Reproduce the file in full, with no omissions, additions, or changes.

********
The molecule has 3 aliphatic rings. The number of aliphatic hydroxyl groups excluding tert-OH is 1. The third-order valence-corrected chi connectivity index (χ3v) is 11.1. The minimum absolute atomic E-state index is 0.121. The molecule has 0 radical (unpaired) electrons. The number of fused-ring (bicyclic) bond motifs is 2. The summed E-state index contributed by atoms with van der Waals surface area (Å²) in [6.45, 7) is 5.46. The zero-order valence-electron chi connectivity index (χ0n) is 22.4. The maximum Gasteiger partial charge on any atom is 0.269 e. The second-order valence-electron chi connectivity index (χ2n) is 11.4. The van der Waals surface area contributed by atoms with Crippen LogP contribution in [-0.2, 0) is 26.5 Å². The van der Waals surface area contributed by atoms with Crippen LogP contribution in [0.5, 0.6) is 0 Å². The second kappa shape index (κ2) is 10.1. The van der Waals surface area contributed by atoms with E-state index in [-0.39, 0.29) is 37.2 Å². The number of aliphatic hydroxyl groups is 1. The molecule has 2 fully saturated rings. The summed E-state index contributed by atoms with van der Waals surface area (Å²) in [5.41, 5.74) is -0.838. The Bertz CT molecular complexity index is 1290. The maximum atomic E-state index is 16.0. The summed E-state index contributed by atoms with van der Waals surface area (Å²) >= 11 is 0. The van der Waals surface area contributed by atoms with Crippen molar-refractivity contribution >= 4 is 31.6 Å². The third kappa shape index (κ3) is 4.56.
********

The molecule has 3 aliphatic rings. The number of aliphatic hydroxyl groups excluding tert-OH is 1. The third-order valence-corrected chi connectivity index (χ3v) is 11.1. The minimum absolute atomic E-state index is 0.121. The molecule has 0 radical (unpaired) electrons. The number of fused-ring (bicyclic) bond motifs is 2. The summed E-state index contributed by atoms with van der Waals surface area (Å²) in [6.45, 7) is 5.46. The zero-order valence-electron chi connectivity index (χ0n) is 22.4. The maximum Gasteiger partial charge on any atom is 0.269 e. The second-order valence-electron chi connectivity index (χ2n) is 11.4. The van der Waals surface area contributed by atoms with Crippen LogP contribution in [-0.2, 0) is 26.5 Å². The van der Waals surface area contributed by atoms with Crippen LogP contribution in [0.5, 0.6) is 0 Å². The second kappa shape index (κ2) is 10.1. The van der Waals surface area contributed by atoms with E-state index in [-0.39, 0.29) is 37.2 Å². The number of aliphatic hydroxyl groups is 1. The molecule has 2 fully saturated rings. The summed E-state index contributed by atoms with van der Waals surface area (Å²) in [5.41, 5.74) is -0.838. The Bertz CT molecular complexity index is 1290. The maximum atomic E-state index is 16.0. The summed E-state index contributed by atoms with van der Waals surface area (Å²) >= 11 is 0. The van der Waals surface area contributed by atoms with Crippen molar-refractivity contribution >= 4 is 31.6 Å². The third kappa shape index (κ3) is 4.56.